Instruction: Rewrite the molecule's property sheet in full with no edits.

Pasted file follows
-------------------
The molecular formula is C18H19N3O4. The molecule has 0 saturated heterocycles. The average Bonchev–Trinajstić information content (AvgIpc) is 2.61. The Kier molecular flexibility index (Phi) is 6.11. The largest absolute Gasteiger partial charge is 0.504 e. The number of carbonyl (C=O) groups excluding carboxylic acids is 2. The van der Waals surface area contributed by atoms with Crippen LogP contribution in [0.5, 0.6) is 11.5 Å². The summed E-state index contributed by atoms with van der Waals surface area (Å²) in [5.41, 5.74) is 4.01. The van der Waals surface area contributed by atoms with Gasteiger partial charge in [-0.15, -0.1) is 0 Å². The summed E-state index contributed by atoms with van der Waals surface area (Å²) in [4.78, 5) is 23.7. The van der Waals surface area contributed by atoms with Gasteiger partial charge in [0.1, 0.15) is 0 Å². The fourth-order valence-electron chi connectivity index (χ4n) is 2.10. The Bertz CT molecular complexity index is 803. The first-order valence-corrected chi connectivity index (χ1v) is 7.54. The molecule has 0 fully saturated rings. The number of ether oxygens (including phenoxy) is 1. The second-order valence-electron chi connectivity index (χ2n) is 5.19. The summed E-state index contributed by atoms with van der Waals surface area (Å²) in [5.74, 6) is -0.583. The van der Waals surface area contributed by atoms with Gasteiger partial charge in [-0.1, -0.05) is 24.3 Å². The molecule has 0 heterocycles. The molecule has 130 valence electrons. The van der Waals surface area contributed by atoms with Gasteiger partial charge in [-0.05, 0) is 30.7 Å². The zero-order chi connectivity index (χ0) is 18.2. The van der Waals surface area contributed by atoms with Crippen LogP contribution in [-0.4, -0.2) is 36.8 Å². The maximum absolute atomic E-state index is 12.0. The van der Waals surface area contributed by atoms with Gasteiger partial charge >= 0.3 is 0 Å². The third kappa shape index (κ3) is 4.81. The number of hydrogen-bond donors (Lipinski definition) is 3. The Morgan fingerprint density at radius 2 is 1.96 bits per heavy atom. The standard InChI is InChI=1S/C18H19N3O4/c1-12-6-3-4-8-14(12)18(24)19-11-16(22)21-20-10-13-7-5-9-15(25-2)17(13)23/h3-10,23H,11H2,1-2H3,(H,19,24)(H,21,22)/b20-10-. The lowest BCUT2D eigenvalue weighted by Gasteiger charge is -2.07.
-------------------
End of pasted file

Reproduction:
The molecular formula is C18H19N3O4. The molecule has 0 saturated heterocycles. The average Bonchev–Trinajstić information content (AvgIpc) is 2.61. The Kier molecular flexibility index (Phi) is 6.11. The largest absolute Gasteiger partial charge is 0.504 e. The number of carbonyl (C=O) groups excluding carboxylic acids is 2. The van der Waals surface area contributed by atoms with Crippen LogP contribution in [0.5, 0.6) is 11.5 Å². The summed E-state index contributed by atoms with van der Waals surface area (Å²) in [5.41, 5.74) is 4.01. The van der Waals surface area contributed by atoms with Gasteiger partial charge in [-0.15, -0.1) is 0 Å². The summed E-state index contributed by atoms with van der Waals surface area (Å²) in [4.78, 5) is 23.7. The van der Waals surface area contributed by atoms with Gasteiger partial charge in [0.1, 0.15) is 0 Å². The fourth-order valence-electron chi connectivity index (χ4n) is 2.10. The Bertz CT molecular complexity index is 803. The first-order valence-corrected chi connectivity index (χ1v) is 7.54. The molecule has 0 fully saturated rings. The number of ether oxygens (including phenoxy) is 1. The second-order valence-electron chi connectivity index (χ2n) is 5.19. The summed E-state index contributed by atoms with van der Waals surface area (Å²) in [5.74, 6) is -0.583. The van der Waals surface area contributed by atoms with Gasteiger partial charge in [-0.1, -0.05) is 24.3 Å². The molecule has 0 heterocycles. The molecule has 130 valence electrons. The van der Waals surface area contributed by atoms with Gasteiger partial charge in [-0.05, 0) is 30.7 Å². The zero-order chi connectivity index (χ0) is 18.2. The van der Waals surface area contributed by atoms with Crippen LogP contribution in [-0.4, -0.2) is 36.8 Å². The maximum absolute atomic E-state index is 12.0. The van der Waals surface area contributed by atoms with Gasteiger partial charge >= 0.3 is 0 Å². The third kappa shape index (κ3) is 4.81. The number of hydrogen-bond donors (Lipinski definition) is 3. The Morgan fingerprint density at radius 2 is 1.96 bits per heavy atom. The standard InChI is InChI=1S/C18H19N3O4/c1-12-6-3-4-8-14(12)18(24)19-11-16(22)21-20-10-13-7-5-9-15(25-2)17(13)23/h3-10,23H,11H2,1-2H3,(H,19,24)(H,21,22)/b20-10-. The lowest BCUT2D eigenvalue weighted by Gasteiger charge is -2.07.